This is how the Windows 10 phone interface looks like, release date tipped for September


Microsoft made an uber-lengthy keynote yesterday, where it detailed the cross-platform realities of the upcoming Windows 10 edition, which will run one and the same app on phones, tablets, laptops, hybrids and even TVs alike, with only an interface redraw. It also laid out bare the Internet Explorer browser successor, Microsoft Edge, and made demonstrations of assorted HoloLens gear for its futuristic Windows Holographic undertaking.

What interests us most are the mobile-related announcements, though, and there were quite a few of those. Besides the opening of the Windows platform for easy porting of Android and iOS apps, Microsoft demonstrated Continuum, or how one and the same app, like Outlook, can start off on the phone, then move to a tablet, then to a laptop or even a much larger screen. The kicker is that not only your work seamlessly transitions between those, but the interface morphs to adapt for the different input methods on all of these devices. What the Windows Phone chief Joe Belfiore didn't show much of during the keynote, was the actual interface that will grace your handset when the new Windows phones hit the market later this year, but now the gaps have been filled with a dedicated post.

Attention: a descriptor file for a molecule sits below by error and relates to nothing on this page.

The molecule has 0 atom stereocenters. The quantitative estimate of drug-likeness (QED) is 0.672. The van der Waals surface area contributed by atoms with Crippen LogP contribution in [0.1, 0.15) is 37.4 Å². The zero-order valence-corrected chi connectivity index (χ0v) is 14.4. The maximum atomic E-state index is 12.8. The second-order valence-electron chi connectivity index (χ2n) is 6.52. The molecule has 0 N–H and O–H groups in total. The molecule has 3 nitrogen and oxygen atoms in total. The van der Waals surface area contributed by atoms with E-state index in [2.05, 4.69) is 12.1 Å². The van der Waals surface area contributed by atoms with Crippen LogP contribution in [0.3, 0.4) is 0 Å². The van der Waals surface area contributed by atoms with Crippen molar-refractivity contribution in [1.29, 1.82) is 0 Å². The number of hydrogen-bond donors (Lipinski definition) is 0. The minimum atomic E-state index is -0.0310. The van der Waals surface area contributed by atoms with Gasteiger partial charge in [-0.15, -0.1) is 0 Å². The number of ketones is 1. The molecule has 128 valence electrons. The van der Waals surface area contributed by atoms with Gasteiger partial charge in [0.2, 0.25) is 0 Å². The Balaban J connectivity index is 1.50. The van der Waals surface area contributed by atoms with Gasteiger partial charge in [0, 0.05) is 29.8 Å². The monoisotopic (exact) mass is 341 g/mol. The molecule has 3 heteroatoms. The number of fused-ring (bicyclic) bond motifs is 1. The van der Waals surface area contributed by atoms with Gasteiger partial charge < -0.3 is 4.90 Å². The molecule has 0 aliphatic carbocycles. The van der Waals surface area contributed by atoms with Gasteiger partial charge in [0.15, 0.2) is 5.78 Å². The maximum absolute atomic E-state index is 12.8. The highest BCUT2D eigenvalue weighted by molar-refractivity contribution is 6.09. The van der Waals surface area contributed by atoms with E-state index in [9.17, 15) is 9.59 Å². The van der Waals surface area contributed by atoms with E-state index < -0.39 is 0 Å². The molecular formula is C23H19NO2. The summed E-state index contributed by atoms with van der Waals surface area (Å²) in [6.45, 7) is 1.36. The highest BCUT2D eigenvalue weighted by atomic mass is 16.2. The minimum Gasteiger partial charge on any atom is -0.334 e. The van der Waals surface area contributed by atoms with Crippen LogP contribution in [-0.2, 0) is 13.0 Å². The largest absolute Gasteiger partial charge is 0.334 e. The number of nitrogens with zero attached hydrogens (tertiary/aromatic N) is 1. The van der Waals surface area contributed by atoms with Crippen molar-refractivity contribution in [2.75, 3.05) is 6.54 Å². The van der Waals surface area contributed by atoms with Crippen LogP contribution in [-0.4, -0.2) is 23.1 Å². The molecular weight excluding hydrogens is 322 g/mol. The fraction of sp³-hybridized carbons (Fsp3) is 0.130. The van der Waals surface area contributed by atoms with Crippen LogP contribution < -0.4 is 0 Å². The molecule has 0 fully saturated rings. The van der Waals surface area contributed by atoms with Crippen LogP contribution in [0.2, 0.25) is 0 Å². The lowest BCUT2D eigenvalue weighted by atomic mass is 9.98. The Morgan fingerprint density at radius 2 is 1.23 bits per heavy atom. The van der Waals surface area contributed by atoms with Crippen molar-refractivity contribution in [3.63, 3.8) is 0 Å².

The official Windows blog spilled the beans on the peculiarities of the new interface, but, above all, provided a number of pictures to demonstrate it, using the Outlook app. Apparently, there will be the tried-and-true "hamburger" menu, which, unfortunately is placed at the same uncomfortable left-hand side, while most of us are holding the phones with the right. On the other hand, Microsoft will only be using it where it makes sense, and not in the Gallery app interface on phones, for instance.

Moreover, the "three dots" context menu we are accustomed to from you know which mobile OS, is present, too, but thankfully situated in the lower right corner, reachable with your thumb only. Microsoft is still mulling over the tiniest details, like whether the recent apps in the task switcher should be arranged left-to-right, or vice versa. Another very welcome novelty, and something that stock Android and iOS still don't have (save for the iPhone 6 Plus interface), is the landscape mode, which quickly redraws content and navigation imagery to fit a wider, shorter aspect narrative. Take a look below, and tell us what you think - judging from the September 2015 heading in the Calendar example, that might be the timeframe when Windows 10 for phones will hit the market.

source: Windows Blog

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